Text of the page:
Skip to Content

Neurology Study Reveals What We Already Know: People of Color Get Worse Healthcare

Maybe one day we’ll spend more energy addressing racism instead of continuing to prove it exists

 

In the most recent issue of Neurology, Dr. Altaf Saadi and colleagues reveal the disheartening news that African Americans and Hispanic Americans receive lower quality neurologic care than their white counterparts.

Analyzing data from the Medical Expenditure Panel Survey from 2006-2013, they found that Black patients were 30% less likely to see an outpatient neurologist even after adjusting for social factors such as insurance coverage. Hispanic patients were 40% less likely.

They looked at neurologic diseases such as stroke, headache, multiple sclerosis, Parkinson’s disease, and epilepsy. According to the CDC, strokes kill over 130,000 Americans each year, about 5% of deaths. Strokes are also the leading cause of long-term disability. Furthermore, the risk of stroke is nearly twice as high for Black Americans as opposed to whites. Yet, despite higher rates of stroke, Black Americans are seeing neurologists, the experts on strokes, less.

The authors postulate that there are likely simultaneous factors. The first factor they cite is low health literacy. Not only are patients unaware of all the possible follow up care that can prevent another stroke or minimize the impact of a recent one, folks might not even recognize the symptoms of stroke, multiple sclerosis, or Parkinson’s disease to begin with.

Folks of color are more likely to have their care across more than one healthcare system making it difficult for the primary care doctor, the emergency room doctor, the neurologist, and the hospital doctor to coordinate their care. If you live in the Southeastern United States, the number of neurologic specialists is far lower than anywhere else in the country.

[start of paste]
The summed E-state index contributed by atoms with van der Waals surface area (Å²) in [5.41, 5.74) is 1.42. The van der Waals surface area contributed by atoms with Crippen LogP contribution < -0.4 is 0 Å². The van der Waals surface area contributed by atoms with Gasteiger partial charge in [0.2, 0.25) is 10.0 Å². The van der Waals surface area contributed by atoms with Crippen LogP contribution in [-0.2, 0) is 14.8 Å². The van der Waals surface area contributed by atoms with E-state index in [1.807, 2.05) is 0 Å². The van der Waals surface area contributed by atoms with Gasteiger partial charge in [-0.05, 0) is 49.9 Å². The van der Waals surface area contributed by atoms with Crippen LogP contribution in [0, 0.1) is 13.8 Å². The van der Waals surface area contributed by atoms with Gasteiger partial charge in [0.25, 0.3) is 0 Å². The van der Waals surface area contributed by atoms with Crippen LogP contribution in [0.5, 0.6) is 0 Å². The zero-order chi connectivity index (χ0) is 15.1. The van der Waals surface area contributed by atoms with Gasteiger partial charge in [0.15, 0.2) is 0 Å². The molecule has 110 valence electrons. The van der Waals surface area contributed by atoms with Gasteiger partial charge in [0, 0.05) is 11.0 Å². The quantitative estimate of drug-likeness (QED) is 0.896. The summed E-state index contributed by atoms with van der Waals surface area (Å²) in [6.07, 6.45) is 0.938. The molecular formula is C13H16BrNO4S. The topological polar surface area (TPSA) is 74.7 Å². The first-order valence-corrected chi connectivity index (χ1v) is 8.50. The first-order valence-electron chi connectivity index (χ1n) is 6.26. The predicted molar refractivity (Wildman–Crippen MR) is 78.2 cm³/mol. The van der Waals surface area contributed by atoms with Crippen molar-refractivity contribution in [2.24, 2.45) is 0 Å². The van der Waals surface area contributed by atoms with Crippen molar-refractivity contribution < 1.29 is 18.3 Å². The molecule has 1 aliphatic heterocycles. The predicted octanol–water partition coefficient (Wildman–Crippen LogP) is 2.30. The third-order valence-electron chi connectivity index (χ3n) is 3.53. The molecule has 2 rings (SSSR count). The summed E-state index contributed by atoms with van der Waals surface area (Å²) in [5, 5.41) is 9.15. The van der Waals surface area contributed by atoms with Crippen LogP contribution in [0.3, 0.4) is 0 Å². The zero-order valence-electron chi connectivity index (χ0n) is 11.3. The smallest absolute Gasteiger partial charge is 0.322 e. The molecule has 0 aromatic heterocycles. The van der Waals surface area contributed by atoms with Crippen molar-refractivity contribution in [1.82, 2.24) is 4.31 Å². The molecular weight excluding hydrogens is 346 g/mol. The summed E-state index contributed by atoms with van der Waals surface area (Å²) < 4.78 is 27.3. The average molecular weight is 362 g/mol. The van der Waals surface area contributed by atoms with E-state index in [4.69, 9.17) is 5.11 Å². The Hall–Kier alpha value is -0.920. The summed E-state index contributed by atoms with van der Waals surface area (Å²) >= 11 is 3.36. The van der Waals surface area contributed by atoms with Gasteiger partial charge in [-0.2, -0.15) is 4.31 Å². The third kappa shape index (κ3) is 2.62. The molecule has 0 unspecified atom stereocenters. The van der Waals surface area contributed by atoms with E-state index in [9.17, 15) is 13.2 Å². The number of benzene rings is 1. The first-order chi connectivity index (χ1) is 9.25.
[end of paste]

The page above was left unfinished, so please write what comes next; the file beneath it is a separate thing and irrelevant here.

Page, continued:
And finally, the impact of implicit bias and stereotyping cannot be underestimated. Though most doctors are well intentioned and would like to be “color-blind” study after study has shown that we have also absorbed the subtle messages that society sends us that folks of color are inferior or less deserving of care. As this study points out, even at high volume specialty sites, Black and Hispanic patients get delayed care compared to whites.

But perhaps the most distressing part of this article is that time and resources were put towards it at all. We already know that Black Americans, Hispanic Americans, Asian Americans, get lower quality care and that they die younger because of it. David Hatcher, former Surgeon General reports that from 1991-2000, 880,000 excess deaths could have been averted had the health of Black Americans matched that of whites.

In fact, we’ve known this for almost 15 years. In 2003 the Institute of Medicine published a 764-page report that reviewed hundreds of studies. In the report, Unequal Treatment: Confronting Racial and Ethnic Disparities in Health Care, they found that even when controlling for factors outside of the hospital system (insurance coverage, location, severity of disease, socioeconomic status etc), disparities remain. The bottom-line? Not only does racism on a societal level cause people of color to have worse health outcomes, so do the unconscious biases of those working in the healthcare system.

In fact, Unequal Treatment already looked at stroke outcomes.



story | by Dr. Radut